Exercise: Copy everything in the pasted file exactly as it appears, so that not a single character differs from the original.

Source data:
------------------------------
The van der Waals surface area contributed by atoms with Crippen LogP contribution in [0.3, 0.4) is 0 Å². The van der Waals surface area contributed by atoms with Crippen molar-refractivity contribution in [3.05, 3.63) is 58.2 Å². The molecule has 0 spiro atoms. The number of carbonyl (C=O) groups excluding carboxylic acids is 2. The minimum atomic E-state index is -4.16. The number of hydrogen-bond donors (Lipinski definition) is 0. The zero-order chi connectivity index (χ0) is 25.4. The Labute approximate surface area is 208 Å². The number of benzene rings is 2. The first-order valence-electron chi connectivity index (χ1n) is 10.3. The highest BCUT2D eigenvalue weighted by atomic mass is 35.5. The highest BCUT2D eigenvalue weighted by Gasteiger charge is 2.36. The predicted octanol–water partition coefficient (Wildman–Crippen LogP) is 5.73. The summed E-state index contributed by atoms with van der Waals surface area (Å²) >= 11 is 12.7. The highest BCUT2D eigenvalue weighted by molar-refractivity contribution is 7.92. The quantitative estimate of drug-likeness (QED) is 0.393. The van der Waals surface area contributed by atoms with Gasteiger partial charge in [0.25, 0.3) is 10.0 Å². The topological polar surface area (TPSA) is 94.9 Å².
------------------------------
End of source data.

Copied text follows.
The van der Waals surface area contributed by atoms with Crippen LogP contribution in [0.3, 0.4) is 0 Å². The van der Waals surface area contributed by atoms with Crippen molar-refractivity contribution in [3.05, 3.63) is 58.2 Å². The molecule has 0 spiro atoms. The number of carbonyl (C=O) groups excluding carboxylic acids is 2. The minimum atomic E-state index is -4.16. The number of hydrogen-bond donors (Lipinski definition) is 0. The zero-order chi connectivity index (χ0) is 25.4. The Labute approximate surface area is 208 Å². The number of benzene rings is 2. The first-order valence-electron chi connectivity index (χ1n) is 10.3. The highest BCUT2D eigenvalue weighted by atomic mass is 35.5. The highest BCUT2D eigenvalue weighted by Gasteiger charge is 2.36. The predicted octanol–water partition coefficient (Wildman–Crippen LogP) is 5.73. The summed E-state index contributed by atoms with van der Waals surface area (Å²) >= 11 is 12.7. The highest BCUT2D eigenvalue weighted by molar-refractivity contribution is 7.92. The quantitative estimate of drug-likeness (QED) is 0.393. The van der Waals surface area contributed by atoms with Gasteiger partial charge in [0.25, 0.3) is 10.0 Å². The topological polar surface area (TPSA) is 94.9 Å².